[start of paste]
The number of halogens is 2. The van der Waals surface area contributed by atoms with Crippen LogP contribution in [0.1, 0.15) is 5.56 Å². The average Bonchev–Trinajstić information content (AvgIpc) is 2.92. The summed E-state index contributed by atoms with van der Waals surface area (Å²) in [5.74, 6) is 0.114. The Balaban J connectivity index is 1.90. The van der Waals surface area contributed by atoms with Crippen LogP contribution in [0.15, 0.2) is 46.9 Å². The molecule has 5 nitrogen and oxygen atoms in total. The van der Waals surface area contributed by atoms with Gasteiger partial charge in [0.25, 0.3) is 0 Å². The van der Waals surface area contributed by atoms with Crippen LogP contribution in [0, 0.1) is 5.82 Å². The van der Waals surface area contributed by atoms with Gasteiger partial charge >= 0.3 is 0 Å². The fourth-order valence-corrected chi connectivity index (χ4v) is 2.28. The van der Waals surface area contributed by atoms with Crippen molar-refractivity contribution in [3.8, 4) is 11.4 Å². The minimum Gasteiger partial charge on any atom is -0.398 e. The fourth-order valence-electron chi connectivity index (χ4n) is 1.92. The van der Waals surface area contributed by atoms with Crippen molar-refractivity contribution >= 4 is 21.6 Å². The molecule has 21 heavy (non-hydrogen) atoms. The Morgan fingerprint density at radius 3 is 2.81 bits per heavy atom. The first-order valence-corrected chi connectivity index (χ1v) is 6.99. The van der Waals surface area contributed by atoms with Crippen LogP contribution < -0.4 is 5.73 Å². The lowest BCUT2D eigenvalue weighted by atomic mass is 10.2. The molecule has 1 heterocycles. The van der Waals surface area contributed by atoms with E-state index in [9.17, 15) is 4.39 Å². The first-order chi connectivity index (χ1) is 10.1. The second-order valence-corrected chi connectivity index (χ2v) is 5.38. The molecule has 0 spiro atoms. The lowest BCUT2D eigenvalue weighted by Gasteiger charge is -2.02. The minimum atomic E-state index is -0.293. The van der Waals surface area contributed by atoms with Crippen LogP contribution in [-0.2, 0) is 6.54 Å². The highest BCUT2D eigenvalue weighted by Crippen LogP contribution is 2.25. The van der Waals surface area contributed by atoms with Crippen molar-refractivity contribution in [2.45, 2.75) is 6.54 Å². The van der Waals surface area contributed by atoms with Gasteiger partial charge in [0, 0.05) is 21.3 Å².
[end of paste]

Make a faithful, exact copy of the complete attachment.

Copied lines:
The number of halogens is 2. The van der Waals surface area contributed by atoms with Crippen LogP contribution in [0.1, 0.15) is 5.56 Å². The average Bonchev–Trinajstić information content (AvgIpc) is 2.92. The summed E-state index contributed by atoms with van der Waals surface area (Å²) in [5.74, 6) is 0.114. The Balaban J connectivity index is 1.90. The van der Waals surface area contributed by atoms with Crippen LogP contribution in [0.15, 0.2) is 46.9 Å². The molecule has 5 nitrogen and oxygen atoms in total. The van der Waals surface area contributed by atoms with Gasteiger partial charge in [0.25, 0.3) is 0 Å². The van der Waals surface area contributed by atoms with Crippen LogP contribution in [0, 0.1) is 5.82 Å². The van der Waals surface area contributed by atoms with Gasteiger partial charge >= 0.3 is 0 Å². The fourth-order valence-corrected chi connectivity index (χ4v) is 2.28. The van der Waals surface area contributed by atoms with Crippen molar-refractivity contribution in [3.8, 4) is 11.4 Å². The minimum Gasteiger partial charge on any atom is -0.398 e. The fourth-order valence-electron chi connectivity index (χ4n) is 1.92. The van der Waals surface area contributed by atoms with Crippen molar-refractivity contribution >= 4 is 21.6 Å². The molecule has 21 heavy (non-hydrogen) atoms. The Morgan fingerprint density at radius 3 is 2.81 bits per heavy atom. The first-order valence-corrected chi connectivity index (χ1v) is 6.99. The van der Waals surface area contributed by atoms with Crippen LogP contribution < -0.4 is 5.73 Å². The lowest BCUT2D eigenvalue weighted by atomic mass is 10.2. The molecule has 1 heterocycles. The van der Waals surface area contributed by atoms with E-state index in [9.17, 15) is 4.39 Å². The first-order chi connectivity index (χ1) is 10.1. The second-order valence-corrected chi connectivity index (χ2v) is 5.38. The molecule has 0 spiro atoms. The lowest BCUT2D eigenvalue weighted by Gasteiger charge is -2.02. The minimum atomic E-state index is -0.293. The van der Waals surface area contributed by atoms with Crippen LogP contribution in [-0.2, 0) is 6.54 Å². The highest BCUT2D eigenvalue weighted by Crippen LogP contribution is 2.25. The van der Waals surface area contributed by atoms with Crippen molar-refractivity contribution in [2.45, 2.75) is 6.54 Å². The van der Waals surface area contributed by atoms with Gasteiger partial charge in [0, 0.05) is 21.3 Å².